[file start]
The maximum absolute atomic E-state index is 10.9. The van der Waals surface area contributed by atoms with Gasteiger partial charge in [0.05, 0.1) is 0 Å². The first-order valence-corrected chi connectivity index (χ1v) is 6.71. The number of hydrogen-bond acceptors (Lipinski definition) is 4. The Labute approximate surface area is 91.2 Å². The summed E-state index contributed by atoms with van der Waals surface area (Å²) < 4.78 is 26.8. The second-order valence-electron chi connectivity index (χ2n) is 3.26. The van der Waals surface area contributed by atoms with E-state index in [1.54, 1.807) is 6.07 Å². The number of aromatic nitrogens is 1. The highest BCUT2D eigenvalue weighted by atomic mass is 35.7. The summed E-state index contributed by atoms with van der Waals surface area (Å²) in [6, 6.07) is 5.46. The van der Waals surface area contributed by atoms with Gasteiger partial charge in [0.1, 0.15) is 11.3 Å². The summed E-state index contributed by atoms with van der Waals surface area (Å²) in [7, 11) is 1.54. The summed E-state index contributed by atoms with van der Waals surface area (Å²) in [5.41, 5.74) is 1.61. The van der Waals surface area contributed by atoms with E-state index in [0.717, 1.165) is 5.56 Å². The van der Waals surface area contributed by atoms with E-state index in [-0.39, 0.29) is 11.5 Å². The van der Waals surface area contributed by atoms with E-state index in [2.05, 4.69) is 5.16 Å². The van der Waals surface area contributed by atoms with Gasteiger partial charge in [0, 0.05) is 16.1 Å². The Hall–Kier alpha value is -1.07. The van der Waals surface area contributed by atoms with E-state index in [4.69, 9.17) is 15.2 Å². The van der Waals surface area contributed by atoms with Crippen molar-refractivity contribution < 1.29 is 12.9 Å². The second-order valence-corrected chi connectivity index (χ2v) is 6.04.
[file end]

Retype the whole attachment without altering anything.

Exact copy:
The maximum absolute atomic E-state index is 10.9. The van der Waals surface area contributed by atoms with Gasteiger partial charge in [0.05, 0.1) is 0 Å². The first-order valence-corrected chi connectivity index (χ1v) is 6.71. The number of hydrogen-bond acceptors (Lipinski definition) is 4. The Labute approximate surface area is 91.2 Å². The summed E-state index contributed by atoms with van der Waals surface area (Å²) < 4.78 is 26.8. The second-order valence-electron chi connectivity index (χ2n) is 3.26. The van der Waals surface area contributed by atoms with E-state index in [1.54, 1.807) is 6.07 Å². The number of aromatic nitrogens is 1. The highest BCUT2D eigenvalue weighted by atomic mass is 35.7. The summed E-state index contributed by atoms with van der Waals surface area (Å²) in [6, 6.07) is 5.46. The van der Waals surface area contributed by atoms with Gasteiger partial charge in [0.1, 0.15) is 11.3 Å². The summed E-state index contributed by atoms with van der Waals surface area (Å²) in [7, 11) is 1.54. The summed E-state index contributed by atoms with van der Waals surface area (Å²) in [5.41, 5.74) is 1.61. The van der Waals surface area contributed by atoms with E-state index in [0.717, 1.165) is 5.56 Å². The van der Waals surface area contributed by atoms with E-state index in [-0.39, 0.29) is 11.5 Å². The van der Waals surface area contributed by atoms with E-state index in [2.05, 4.69) is 5.16 Å². The van der Waals surface area contributed by atoms with Gasteiger partial charge in [0, 0.05) is 16.1 Å². The Hall–Kier alpha value is -1.07. The van der Waals surface area contributed by atoms with E-state index in [4.69, 9.17) is 15.2 Å². The van der Waals surface area contributed by atoms with Crippen molar-refractivity contribution < 1.29 is 12.9 Å². The second-order valence-corrected chi connectivity index (χ2v) is 6.04.